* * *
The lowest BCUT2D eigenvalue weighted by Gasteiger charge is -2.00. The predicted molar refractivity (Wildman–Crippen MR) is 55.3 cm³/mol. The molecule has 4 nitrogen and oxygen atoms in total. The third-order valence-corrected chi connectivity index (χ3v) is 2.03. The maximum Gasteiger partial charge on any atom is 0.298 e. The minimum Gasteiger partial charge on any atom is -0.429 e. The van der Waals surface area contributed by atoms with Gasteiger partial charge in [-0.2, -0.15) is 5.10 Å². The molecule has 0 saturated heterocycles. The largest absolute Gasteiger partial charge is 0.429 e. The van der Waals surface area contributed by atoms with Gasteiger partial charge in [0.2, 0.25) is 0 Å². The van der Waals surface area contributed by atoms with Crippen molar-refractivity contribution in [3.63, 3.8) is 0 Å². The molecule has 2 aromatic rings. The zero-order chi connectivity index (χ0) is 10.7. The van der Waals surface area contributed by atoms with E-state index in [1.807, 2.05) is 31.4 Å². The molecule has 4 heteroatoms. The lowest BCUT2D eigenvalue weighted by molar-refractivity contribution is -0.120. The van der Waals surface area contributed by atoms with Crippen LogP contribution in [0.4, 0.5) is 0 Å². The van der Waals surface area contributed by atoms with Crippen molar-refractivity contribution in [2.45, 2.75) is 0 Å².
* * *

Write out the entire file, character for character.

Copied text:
The lowest BCUT2D eigenvalue weighted by Gasteiger charge is -2.00. The predicted molar refractivity (Wildman–Crippen MR) is 55.3 cm³/mol. The molecule has 4 nitrogen and oxygen atoms in total. The third-order valence-corrected chi connectivity index (χ3v) is 2.03. The maximum Gasteiger partial charge on any atom is 0.298 e. The minimum Gasteiger partial charge on any atom is -0.429 e. The van der Waals surface area contributed by atoms with Gasteiger partial charge in [-0.2, -0.15) is 5.10 Å². The molecule has 0 saturated heterocycles. The largest absolute Gasteiger partial charge is 0.429 e. The van der Waals surface area contributed by atoms with Gasteiger partial charge in [0.2, 0.25) is 0 Å². The van der Waals surface area contributed by atoms with Crippen molar-refractivity contribution in [3.63, 3.8) is 0 Å². The molecule has 2 aromatic rings. The zero-order chi connectivity index (χ0) is 10.7. The van der Waals surface area contributed by atoms with E-state index in [1.807, 2.05) is 31.4 Å². The molecule has 4 heteroatoms. The lowest BCUT2D eigenvalue weighted by molar-refractivity contribution is -0.120. The van der Waals surface area contributed by atoms with Crippen LogP contribution in [0.4, 0.5) is 0 Å². The van der Waals surface area contributed by atoms with Crippen molar-refractivity contribution in [2.45, 2.75) is 0 Å².